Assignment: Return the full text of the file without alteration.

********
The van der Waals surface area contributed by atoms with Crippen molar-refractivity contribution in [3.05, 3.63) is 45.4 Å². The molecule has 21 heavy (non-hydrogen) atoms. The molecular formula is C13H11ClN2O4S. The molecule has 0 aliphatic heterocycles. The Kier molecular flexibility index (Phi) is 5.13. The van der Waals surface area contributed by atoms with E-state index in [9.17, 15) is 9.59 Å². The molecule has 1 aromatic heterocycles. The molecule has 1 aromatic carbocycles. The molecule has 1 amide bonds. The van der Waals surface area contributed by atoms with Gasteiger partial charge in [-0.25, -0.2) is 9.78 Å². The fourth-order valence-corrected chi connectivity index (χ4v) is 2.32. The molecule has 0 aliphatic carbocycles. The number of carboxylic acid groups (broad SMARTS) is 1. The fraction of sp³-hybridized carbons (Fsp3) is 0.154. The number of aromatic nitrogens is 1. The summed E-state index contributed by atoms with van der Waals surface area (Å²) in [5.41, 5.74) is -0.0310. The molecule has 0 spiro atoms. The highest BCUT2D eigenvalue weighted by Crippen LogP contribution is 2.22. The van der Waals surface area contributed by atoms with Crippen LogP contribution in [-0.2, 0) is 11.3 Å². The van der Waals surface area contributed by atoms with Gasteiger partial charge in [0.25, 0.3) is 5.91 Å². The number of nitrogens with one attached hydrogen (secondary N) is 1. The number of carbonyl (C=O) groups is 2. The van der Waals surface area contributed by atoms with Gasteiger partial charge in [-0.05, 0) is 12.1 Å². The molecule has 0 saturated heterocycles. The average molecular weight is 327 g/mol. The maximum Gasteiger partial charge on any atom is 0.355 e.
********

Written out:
The van der Waals surface area contributed by atoms with Crippen molar-refractivity contribution in [3.05, 3.63) is 45.4 Å². The molecule has 21 heavy (non-hydrogen) atoms. The molecular formula is C13H11ClN2O4S. The molecule has 0 aliphatic heterocycles. The Kier molecular flexibility index (Phi) is 5.13. The van der Waals surface area contributed by atoms with E-state index in [9.17, 15) is 9.59 Å². The molecule has 1 aromatic heterocycles. The molecule has 1 aromatic carbocycles. The molecule has 1 amide bonds. The van der Waals surface area contributed by atoms with Gasteiger partial charge in [-0.25, -0.2) is 9.78 Å². The fourth-order valence-corrected chi connectivity index (χ4v) is 2.32. The molecule has 0 aliphatic carbocycles. The number of carboxylic acid groups (broad SMARTS) is 1. The fraction of sp³-hybridized carbons (Fsp3) is 0.154. The number of aromatic nitrogens is 1. The summed E-state index contributed by atoms with van der Waals surface area (Å²) in [5.41, 5.74) is -0.0310. The molecule has 0 spiro atoms. The highest BCUT2D eigenvalue weighted by Crippen LogP contribution is 2.22. The van der Waals surface area contributed by atoms with Crippen LogP contribution in [-0.2, 0) is 11.3 Å². The van der Waals surface area contributed by atoms with Gasteiger partial charge in [0.25, 0.3) is 5.91 Å². The number of nitrogens with one attached hydrogen (secondary N) is 1. The number of carbonyl (C=O) groups is 2. The van der Waals surface area contributed by atoms with Gasteiger partial charge in [-0.05, 0) is 12.1 Å². The molecule has 0 saturated heterocycles. The average molecular weight is 327 g/mol. The maximum Gasteiger partial charge on any atom is 0.355 e.